Don’t be afraid to ask your inspector any questions you may have. It’s important you understand the home’s condition in detail before you decide to purchase it. But remember an inspector cannot recommend whether you should buy a home.

    They are legally only allowed to report the home’s condition, not make any recommendations.

    What Should You Do With The Inspection Report?

    You should use the inspection report to guide your buying decisions. If there are any major structural or safety issues with the home, you may want to reconsider buying the property at all. If there are issues that can be reasonably repaired, you can try and negotiate these repairs into your sales contract. You could also try asking for a lower sales price to offset the cost of you making the repairs yourself.

    Inspectors don’t usually provide estimates for needed repairs. So, if you’re considering taking on repairs yourself, get a few bids before trying to negotiate a lower sales price. This will help ensure you make a financially sound decision.

    Additional Resources

    Some homes have special considerations involved in their inspections. If you’re looking to buy a home using a VA or FHA loan, or if you’ll be moving into a mobile home or new construction, here are some additional resources that may help you.

    VA Appraisal and Home Inspection Checklist 

    If you’re financing your home with a VA loan, a VA appraisal is required, as well as a pest inspection and a well-water inspection (if applicable). VA appraisals include a limited inspection that confirms the home is in good condition and meets the VA’s minimum property requirements. It will check for dangers some conventional appraisals do not, such as:  

    • Dry rot
    • Radon

    In addition, a VA appraisal does include some unique requirements for the home, listed below.

    VA Appraisal Checklist

    • The home must have year-round street access.
    • Any private roads must be managed by a homeowners association (HOA) and have a permanent easement.
    • The home cannot encroach on any surrounding properties.
    • The property must not have any natural hazards, like flood zones, sinkholes or environmental contamination.
    • The property must be free of harmful radon gas, asbestos and lead-based paint.
    • The home must have year-round access to safe drinking water, as well as water for sanitary uses like showering or bathing.
    • The home must have a hot water supply and safe sewage disposal.
    • The home must have working utilities, including an HVAC system that can cool the home down in the summer and warm it up in the winter.
    • The roof must protect the home from moisture and have at least 3 years of life left on it.

    FHA Home Inspection Checklist

    If you’re buying your home with an FHA loan, you will be required to get an FHA inspection. An FHA inspection makes sure the home is in livable condition and that it meets certain minimum property standards set by the FHA. It also establishes the home’s market value.

    FHA inspections look at many of the same items as conventional inspections. Some additional things FHA appraisal inspections check for include:

    • Lead paint – on both the home’s interior and exterior
    • A roof in good condition with a maximum of three layers
    • Pest infestations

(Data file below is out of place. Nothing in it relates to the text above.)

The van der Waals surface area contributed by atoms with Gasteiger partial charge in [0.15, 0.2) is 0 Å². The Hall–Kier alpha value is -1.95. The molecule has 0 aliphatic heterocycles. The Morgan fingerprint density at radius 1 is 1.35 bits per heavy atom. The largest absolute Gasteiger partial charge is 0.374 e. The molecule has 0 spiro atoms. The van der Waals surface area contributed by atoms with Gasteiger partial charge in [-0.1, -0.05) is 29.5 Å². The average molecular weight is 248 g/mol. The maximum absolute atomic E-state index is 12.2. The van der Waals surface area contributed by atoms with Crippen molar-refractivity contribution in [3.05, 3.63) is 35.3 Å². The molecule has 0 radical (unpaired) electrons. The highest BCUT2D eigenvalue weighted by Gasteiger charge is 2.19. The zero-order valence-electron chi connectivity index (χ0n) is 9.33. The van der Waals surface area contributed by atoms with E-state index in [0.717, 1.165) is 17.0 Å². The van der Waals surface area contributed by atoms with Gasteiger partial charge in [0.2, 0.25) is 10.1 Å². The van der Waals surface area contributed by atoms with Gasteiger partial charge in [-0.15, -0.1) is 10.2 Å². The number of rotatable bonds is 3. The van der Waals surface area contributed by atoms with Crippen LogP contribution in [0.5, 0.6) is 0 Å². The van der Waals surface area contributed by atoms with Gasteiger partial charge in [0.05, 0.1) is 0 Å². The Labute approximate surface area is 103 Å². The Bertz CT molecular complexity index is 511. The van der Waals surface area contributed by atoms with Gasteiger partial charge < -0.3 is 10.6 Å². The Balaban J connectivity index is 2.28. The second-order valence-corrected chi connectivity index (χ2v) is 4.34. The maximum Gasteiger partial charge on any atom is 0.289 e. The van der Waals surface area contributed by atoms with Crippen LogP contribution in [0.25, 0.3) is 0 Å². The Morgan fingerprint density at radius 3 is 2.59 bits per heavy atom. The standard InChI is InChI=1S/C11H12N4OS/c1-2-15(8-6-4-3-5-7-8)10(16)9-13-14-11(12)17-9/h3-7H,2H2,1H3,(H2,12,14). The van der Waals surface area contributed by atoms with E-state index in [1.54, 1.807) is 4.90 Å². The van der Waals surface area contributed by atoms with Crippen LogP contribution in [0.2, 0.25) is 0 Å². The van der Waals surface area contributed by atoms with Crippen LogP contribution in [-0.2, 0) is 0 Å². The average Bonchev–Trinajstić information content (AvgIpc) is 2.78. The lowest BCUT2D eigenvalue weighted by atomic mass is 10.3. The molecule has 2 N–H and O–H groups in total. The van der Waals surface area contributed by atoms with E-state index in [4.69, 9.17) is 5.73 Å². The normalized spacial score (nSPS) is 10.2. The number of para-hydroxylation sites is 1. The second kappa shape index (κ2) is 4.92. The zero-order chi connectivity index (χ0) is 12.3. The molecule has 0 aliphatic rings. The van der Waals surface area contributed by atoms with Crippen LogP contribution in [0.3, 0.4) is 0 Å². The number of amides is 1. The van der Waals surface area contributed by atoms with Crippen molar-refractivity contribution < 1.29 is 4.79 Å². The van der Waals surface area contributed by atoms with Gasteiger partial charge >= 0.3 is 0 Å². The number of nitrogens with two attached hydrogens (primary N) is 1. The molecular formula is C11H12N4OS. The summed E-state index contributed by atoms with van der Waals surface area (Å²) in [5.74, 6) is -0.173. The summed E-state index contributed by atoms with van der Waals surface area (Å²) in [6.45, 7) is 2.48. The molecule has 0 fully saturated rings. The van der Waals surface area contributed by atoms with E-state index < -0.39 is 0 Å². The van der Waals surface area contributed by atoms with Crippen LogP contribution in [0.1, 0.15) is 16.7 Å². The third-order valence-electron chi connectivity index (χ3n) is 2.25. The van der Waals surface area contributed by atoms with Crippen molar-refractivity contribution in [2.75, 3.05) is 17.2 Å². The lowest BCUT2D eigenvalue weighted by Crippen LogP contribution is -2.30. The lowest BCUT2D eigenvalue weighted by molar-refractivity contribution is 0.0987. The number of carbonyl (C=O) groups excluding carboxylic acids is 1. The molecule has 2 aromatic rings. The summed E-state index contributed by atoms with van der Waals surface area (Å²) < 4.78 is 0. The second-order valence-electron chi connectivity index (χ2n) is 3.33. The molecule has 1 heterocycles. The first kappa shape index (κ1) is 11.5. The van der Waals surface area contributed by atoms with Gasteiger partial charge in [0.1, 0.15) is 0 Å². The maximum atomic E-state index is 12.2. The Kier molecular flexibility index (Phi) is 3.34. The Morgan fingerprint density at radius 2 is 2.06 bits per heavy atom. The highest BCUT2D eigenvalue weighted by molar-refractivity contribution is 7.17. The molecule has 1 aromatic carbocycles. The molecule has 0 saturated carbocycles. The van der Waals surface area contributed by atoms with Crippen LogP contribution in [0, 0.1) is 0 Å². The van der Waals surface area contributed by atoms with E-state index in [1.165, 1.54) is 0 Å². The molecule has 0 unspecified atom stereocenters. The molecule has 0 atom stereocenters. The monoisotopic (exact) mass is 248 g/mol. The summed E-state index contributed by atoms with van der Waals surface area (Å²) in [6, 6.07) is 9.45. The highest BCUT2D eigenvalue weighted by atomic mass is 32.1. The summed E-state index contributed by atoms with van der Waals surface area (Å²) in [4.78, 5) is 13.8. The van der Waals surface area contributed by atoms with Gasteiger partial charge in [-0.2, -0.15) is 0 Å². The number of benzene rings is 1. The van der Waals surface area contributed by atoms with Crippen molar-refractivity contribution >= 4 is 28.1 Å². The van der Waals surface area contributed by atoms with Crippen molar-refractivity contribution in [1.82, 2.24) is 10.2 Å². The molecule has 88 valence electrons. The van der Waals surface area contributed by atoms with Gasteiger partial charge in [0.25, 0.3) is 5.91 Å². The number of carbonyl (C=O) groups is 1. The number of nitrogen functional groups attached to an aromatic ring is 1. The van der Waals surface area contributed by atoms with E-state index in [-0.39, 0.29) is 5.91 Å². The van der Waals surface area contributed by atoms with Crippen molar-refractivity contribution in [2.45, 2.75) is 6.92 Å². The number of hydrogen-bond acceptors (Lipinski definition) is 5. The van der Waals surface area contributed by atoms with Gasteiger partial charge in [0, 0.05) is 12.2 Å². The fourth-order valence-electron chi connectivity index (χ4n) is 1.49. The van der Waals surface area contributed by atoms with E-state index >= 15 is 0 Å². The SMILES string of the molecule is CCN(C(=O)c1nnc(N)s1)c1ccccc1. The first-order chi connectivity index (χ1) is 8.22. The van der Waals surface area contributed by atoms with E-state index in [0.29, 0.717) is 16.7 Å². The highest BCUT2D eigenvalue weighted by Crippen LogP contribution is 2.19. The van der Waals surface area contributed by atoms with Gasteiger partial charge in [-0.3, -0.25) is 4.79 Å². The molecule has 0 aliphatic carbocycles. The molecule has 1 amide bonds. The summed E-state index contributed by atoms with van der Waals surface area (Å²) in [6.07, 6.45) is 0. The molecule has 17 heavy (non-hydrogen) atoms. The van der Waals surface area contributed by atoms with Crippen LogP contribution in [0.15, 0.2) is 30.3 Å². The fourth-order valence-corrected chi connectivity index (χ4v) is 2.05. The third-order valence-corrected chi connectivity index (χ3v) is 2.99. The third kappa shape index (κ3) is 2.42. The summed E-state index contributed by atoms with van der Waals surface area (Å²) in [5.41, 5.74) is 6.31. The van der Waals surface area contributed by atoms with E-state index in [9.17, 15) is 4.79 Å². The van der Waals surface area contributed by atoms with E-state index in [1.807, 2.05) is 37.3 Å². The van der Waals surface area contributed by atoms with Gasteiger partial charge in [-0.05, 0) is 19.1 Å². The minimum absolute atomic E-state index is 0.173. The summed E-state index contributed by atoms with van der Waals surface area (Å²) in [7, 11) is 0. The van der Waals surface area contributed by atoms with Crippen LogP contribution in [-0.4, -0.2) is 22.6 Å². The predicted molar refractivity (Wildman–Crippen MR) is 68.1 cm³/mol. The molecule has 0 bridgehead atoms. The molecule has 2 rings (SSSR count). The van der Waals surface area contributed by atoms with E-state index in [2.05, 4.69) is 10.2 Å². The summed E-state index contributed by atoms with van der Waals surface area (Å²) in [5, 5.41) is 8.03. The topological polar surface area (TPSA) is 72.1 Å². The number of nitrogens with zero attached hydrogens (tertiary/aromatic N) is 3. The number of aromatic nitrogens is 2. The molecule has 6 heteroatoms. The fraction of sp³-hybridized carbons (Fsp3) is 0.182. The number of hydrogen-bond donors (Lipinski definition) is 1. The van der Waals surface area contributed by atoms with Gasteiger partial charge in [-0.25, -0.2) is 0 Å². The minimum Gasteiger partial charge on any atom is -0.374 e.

• Property encroachment – either from your property to a neighboring property or the other way around
    • Windows or doors in bedrooms – every bedroom must have one or the other that can be used as a fire escape
    • Emergency access – the home must have a passage for police, fire or ambulance vehicles in case of emergency

    Mobile Home Inspection Checklist

    While mobile home inspections check for many similar items as conventional inspections – like water leaks, structural damage or unsafe electrical wiring – there are a few differences. In addition to the items listed in our printable checklist, the inspector will also check the: 

    • Vapor barrier’s (skirting’s) condition – no sagging, rips or delamination
    • Location of the utility meter
    • Piers’ condition – no bends or improper shims
    • Presence and condition of hurricane strap-downs
    • Presence of oversized or improper wood-burning appliances, stoves or furnaces
    • Structural support of additions – all additions should have independent support structures

    Download the mobile home inspection checklist with these additional items.

    New Construction Home Inspection Checklist

    Just because your home is brand-new doesn’t mean you should forgo an inspection. While builders may perform their own inspection, they often only look for structural and safety issues, like electrical problems. They may miss smaller details like:

    • Sticking doors
    • Cracks in the drywall
    • Incorrect materials used (like if laminate countertops were installed rather than marble)
    • Incorrect landscaping (like the wrong flowers were planted or in the wrong location)
    • Uneven paint tones, bubbling or peeling paint, or sloppy paint lines along trims and edges
    • Missing items (like if you paid for custom shelving, but it was not installed)
    • Waves or wrinkles in carpeting (could indicate poor installation)

     

    That’s why it’s a good idea to scrutinize every detail during your final walk-through. If you find anything that’s not up to par, immediately request that your building team fix it. After closing, you have no guarantee that any repairs will be made.

    Download our new construction final home inspection checklist that covers these smaller details listed above. 

    The Bottom Line

    Having a thorough home inspection can bring you peace of mind before you close on your home loan. Be sure to have every necessary type of inspection done on your home, including any extra tests – like for radon or pests – if called for.

    If you’re ready to start the home buying process, apply online for an approval with Rocket Mortgage®.

    Victoria Araj

    Victoria Araj is a Section Editor for Rocket Mortgage and held roles in mortgage banking, public relations and more in her 15+ years with the company. She holds a bachelor’s degree in journalism with an emphasis in political science from Michigan State University, and a master’s degree in public administration from the University of Michigan.